Friday, December 26, 2008

Chicago reawakening

Chicago Compass
Originally uploaded by union_clown

I remembered a part of myself today, a part that went missing years ago that I didn't notice among all the clutter of trauma and flurry of running. It is a part of me that once reawakened caused me to mourn it's absence even though I never noticed that it had gone. It came back to me during my trip to The Field Museum with my dad (though I was left to myself most of the day as I "take too long" to go through an exhibit) where I spent the day wandering amid the relics of civilisations past and dinosaur bones, including the dinosaur that for the first half of my life was my beloved brontosaurus (now apatosaurus (I don't know if the Field Museum was calling it an apatosaurus growing up, all I know is that I called it a brontosaurus and had a brontosaurus lunchbox) Sidenote: brontosaurus shows no red squiggly line of bad spelling whereas apatosaurus does. Hmmmm).

Amid the carvings and the idols of the ancient Aztecs I remembered that child like quality that I had lost for so many years: my need to experience things tactilely. When it was gone I do not remember. I do remember walking through Chicago and having to run my hands over every different kind of stone surface that I would meet. To not just see the buildings and hear the city, but to touch it, to know it, to feel it. I remember, back in art school, asking to run my hands over paintings that were not flat, always liking those with texture more then the others (and making them that way myself). To feel the complexity of emotion, the hidden layers where mistakes and old feelings were hidden away beneath a new coat of paint. To interact with something that was not just flat, and to me that makes it flat in more ways then one-funny for a printmaker, but rich and complex and layered. Knowing that whatever was buried there was just a few scrapes away from exposing itself to the world.

It came to me staring at the first piece in the Aztec exhibit which was a statue of some unknown stone pockmocked with tiny craters. I knew that if I could just touch it my experience would be fuller. That I would somehow understand it more; that I would become more involved in the exhibit. So I did all that I could do: I imagined what it would feel like. I flipped through every single piece of rock that I had ever touched until I came across something that resembled the one standing in front of me. I recreated it's features, even the pieces that had succumbed to age and had fallen off and especially those that were crumbling. I continued to do this throughout the rest of the exhibit. Through the rest of the museum. Imagining what the ancient papyrus in the Egyptian exhibit must feel like, at one point actually getting to feel hieroglyphs. Touching the models, knowing that the texture was wrong but the topography right in my journey from the beginning of the earth.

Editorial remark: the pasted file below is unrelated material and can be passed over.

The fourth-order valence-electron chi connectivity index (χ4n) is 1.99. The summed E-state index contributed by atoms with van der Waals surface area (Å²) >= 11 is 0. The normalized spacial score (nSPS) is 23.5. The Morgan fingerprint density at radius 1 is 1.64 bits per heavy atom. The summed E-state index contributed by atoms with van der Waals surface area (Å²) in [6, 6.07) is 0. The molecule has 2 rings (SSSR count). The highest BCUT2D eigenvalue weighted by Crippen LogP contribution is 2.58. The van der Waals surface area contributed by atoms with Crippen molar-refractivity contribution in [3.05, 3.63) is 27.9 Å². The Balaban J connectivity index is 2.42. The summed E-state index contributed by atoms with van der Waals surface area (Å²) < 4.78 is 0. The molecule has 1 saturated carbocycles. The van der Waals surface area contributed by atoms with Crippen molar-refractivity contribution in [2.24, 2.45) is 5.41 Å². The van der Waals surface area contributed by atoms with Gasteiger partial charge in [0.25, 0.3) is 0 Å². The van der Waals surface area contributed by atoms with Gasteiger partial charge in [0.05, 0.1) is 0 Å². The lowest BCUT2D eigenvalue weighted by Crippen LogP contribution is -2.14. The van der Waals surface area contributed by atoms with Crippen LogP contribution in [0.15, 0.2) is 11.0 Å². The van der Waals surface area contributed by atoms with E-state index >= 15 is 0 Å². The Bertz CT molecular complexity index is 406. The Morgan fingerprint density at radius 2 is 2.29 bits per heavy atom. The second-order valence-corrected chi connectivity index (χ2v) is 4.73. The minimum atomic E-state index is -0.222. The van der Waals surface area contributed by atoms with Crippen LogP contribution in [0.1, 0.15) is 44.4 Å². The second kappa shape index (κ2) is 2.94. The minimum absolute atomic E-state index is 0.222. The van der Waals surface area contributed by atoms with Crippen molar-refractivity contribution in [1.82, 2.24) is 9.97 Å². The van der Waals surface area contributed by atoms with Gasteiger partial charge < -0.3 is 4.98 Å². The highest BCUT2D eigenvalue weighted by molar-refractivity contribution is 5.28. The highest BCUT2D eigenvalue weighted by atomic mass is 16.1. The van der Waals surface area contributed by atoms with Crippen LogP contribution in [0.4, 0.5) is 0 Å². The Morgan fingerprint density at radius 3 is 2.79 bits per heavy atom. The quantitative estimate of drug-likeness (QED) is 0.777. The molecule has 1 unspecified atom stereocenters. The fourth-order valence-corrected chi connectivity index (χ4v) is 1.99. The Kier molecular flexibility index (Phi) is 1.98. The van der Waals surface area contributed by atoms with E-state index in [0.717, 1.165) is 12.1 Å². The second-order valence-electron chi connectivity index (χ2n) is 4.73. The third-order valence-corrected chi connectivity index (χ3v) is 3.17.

I missed this. I'm realising as I type this that I have been doing this to a small extent as I have visited my ancient old growth stands, but that is more like caressing an old friend. But these streets, these buildings, all these things that I encountered...they can be friends too. Possibly just acquaintances for a brief time, telling me their story and moving out of my life forever, but at least there will be that.

Monday, December 15, 2008

Calling all Scientists

Right now I'm doing some research on the Force Concept Inventory and gender differences in performance on the FCI. I have also been in contact with Laura McCullough and will hopefully be receiving a copy of what they used for research, the "Gender Force Concept Inventory." (In which there seemed to be a marked improvement by both sexes except on one problem.) We're (hopefully) going to give the GFCI & FCI (randomly) to both the algebra and calculus based classes next quarter.

Anyone have any resources, articles, etc on this subject? Any help would be greatly appreciated.

The cool thing is that J & A approached me with this idea for a research project.